Source: Wisdom Library: Maha Prajnaparamita Sastra

Jyotiṣka (ज्योतिष्क) is mentioned as being born among humans possessing the wealth of a god, according to the 2nd century Mahāprajñāpāramitāśāstra chapter V.—“furthermore, this land is wealthy; when one begs for one’s food, one obtains it easily. This is not the case in the other lands. This wealth is the result of three causes... (3) Chou t’i k’ie (Jyotiṣka), born among humans, nevertheless possessed the wealth of a god”.

Mahayana book cover
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Mahayana (महायान, mahāyāna) is a major branch of Buddhism focusing on the path of a Bodhisattva (spiritual aspirants/ enlightened beings). Extant literature is vast and primarely composed in the Sanskrit language. There are many sūtras of which some of the earliest are the various Prajñāpāramitā sūtras.

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In Jainism

General definition (in Jainism)

[«previous (J) next»] — Jyotishka in Jainism glossary
Source: Google Books: The Doctrine of Karman in Jain Philosophy

Jyotiṣka (ज्योतिष्क).—One of the four species of devas (gods).—The Jyotiṣkas are divided into 5 classes: suns, moons, planets, nakṣatras and fixed stars. In the human world these are continually revolving, in the direction twoards the right round the Meru mountain; beyond it they are not in constant movement. there are many Indras here—the suns and moons—besides 7 other grades.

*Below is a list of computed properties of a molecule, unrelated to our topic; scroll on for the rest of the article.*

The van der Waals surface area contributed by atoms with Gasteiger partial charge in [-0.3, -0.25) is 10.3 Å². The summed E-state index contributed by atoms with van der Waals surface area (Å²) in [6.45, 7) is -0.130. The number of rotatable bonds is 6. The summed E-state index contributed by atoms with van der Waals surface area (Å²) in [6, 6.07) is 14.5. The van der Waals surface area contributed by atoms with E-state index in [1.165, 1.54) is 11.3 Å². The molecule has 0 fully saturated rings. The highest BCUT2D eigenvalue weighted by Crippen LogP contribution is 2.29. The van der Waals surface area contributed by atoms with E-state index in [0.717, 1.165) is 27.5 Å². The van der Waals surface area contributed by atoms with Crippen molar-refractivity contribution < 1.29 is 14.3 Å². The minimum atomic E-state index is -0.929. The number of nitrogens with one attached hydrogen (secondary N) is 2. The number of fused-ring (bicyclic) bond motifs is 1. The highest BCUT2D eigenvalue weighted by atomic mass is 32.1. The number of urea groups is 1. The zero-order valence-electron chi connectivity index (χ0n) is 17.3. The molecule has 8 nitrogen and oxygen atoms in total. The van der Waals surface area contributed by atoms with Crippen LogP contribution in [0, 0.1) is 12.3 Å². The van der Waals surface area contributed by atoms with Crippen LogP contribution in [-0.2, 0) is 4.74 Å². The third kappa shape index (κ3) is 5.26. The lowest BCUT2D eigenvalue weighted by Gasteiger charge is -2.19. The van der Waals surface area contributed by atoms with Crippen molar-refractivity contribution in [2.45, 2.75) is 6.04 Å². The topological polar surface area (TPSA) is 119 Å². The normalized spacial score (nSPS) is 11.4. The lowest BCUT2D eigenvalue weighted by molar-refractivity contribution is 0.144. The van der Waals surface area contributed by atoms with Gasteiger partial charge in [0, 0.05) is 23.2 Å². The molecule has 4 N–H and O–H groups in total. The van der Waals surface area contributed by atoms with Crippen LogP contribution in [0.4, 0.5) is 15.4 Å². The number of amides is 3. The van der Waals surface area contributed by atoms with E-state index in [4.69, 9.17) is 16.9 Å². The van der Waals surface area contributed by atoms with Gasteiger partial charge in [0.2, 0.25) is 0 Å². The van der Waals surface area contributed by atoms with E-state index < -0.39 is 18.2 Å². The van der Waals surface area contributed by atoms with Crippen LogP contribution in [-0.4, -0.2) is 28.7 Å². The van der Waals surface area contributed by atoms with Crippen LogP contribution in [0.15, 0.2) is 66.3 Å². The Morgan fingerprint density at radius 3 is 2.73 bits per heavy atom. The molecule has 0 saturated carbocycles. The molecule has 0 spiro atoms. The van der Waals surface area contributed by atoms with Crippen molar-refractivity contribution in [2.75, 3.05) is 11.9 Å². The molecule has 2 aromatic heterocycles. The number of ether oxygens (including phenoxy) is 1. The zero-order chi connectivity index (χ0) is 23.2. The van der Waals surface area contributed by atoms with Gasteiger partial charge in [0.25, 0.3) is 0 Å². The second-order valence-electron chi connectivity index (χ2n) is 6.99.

Source: Google Books: Encyclopedia of Indian Philosophies volume X: Jain Philosophy (Part 1)

Jyotiṣka (ज्योतिष्क).—The five subtypes of Jyotiṣkas are:

  1. the sun (sūrya),
  2. moon (candra),
  3. planet (graha),
  4. constellation (nakṣatra),
  5. and stray star (prakīrṇatārā).

And it is in terms of their motion around the mountain Meru that in the region inhabited by human beings time is divided into units like seconds, days and nights, months, years, etc. The properties which increase in the case of a higher-situated god are life-duration, efficiency, pleasure, glow, purity of soul-coloring, extension of the field of sensory cognition, and extension of the field of vague sensory awareness; and the properties which decrease in the case of a higher-situated god are movement, bodily size, appropriation and arrogance.

Source: Google Books: Jaina Iconography

Jyotiṣka (ज्योतिष्क).—According to both the Digambara and Śvetāmbara sects the Jyotiṣkas are divided into five classes: suns, moons, planets, asterisms and miscellaneous stars. It is said that every moon has 88 planets. The nakṣatras are 28 in number. The planets are notweworthy in Jaina iconography. They are found in the parikara of a Jaina-image.

Source: archive.org: The Jaina Iconography